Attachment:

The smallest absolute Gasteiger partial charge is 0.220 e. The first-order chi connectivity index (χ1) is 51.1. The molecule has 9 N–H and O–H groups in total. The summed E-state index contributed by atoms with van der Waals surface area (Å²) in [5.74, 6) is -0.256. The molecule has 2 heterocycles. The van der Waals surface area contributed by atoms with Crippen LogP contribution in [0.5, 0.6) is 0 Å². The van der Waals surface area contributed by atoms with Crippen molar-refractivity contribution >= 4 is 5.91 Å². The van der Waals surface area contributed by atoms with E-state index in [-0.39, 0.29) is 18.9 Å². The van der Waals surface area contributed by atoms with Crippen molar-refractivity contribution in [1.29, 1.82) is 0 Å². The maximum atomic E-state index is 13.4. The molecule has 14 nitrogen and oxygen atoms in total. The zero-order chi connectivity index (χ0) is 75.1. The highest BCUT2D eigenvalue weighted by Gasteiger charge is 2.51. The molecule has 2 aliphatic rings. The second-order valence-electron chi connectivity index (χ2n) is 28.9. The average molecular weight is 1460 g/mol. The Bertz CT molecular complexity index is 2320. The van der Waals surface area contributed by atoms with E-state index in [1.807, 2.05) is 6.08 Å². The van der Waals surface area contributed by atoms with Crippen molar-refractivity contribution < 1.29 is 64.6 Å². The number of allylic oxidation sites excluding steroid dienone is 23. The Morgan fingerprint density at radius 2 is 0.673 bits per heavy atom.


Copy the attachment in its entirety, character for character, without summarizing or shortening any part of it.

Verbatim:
The smallest absolute Gasteiger partial charge is 0.220 e. The first-order chi connectivity index (χ1) is 51.1. The molecule has 9 N–H and O–H groups in total. The summed E-state index contributed by atoms with van der Waals surface area (Å²) in [5.74, 6) is -0.256. The molecule has 2 heterocycles. The van der Waals surface area contributed by atoms with Crippen LogP contribution in [0.5, 0.6) is 0 Å². The van der Waals surface area contributed by atoms with Crippen molar-refractivity contribution >= 4 is 5.91 Å². The van der Waals surface area contributed by atoms with E-state index in [-0.39, 0.29) is 18.9 Å². The van der Waals surface area contributed by atoms with Crippen molar-refractivity contribution in [1.29, 1.82) is 0 Å². The maximum atomic E-state index is 13.4. The molecule has 14 nitrogen and oxygen atoms in total. The zero-order chi connectivity index (χ0) is 75.1. The highest BCUT2D eigenvalue weighted by Gasteiger charge is 2.51. The molecule has 2 aliphatic rings. The second-order valence-electron chi connectivity index (χ2n) is 28.9. The average molecular weight is 1460 g/mol. The Bertz CT molecular complexity index is 2320. The van der Waals surface area contributed by atoms with E-state index in [1.807, 2.05) is 6.08 Å². The van der Waals surface area contributed by atoms with Crippen molar-refractivity contribution < 1.29 is 64.6 Å². The number of allylic oxidation sites excluding steroid dienone is 23. The Morgan fingerprint density at radius 2 is 0.673 bits per heavy atom.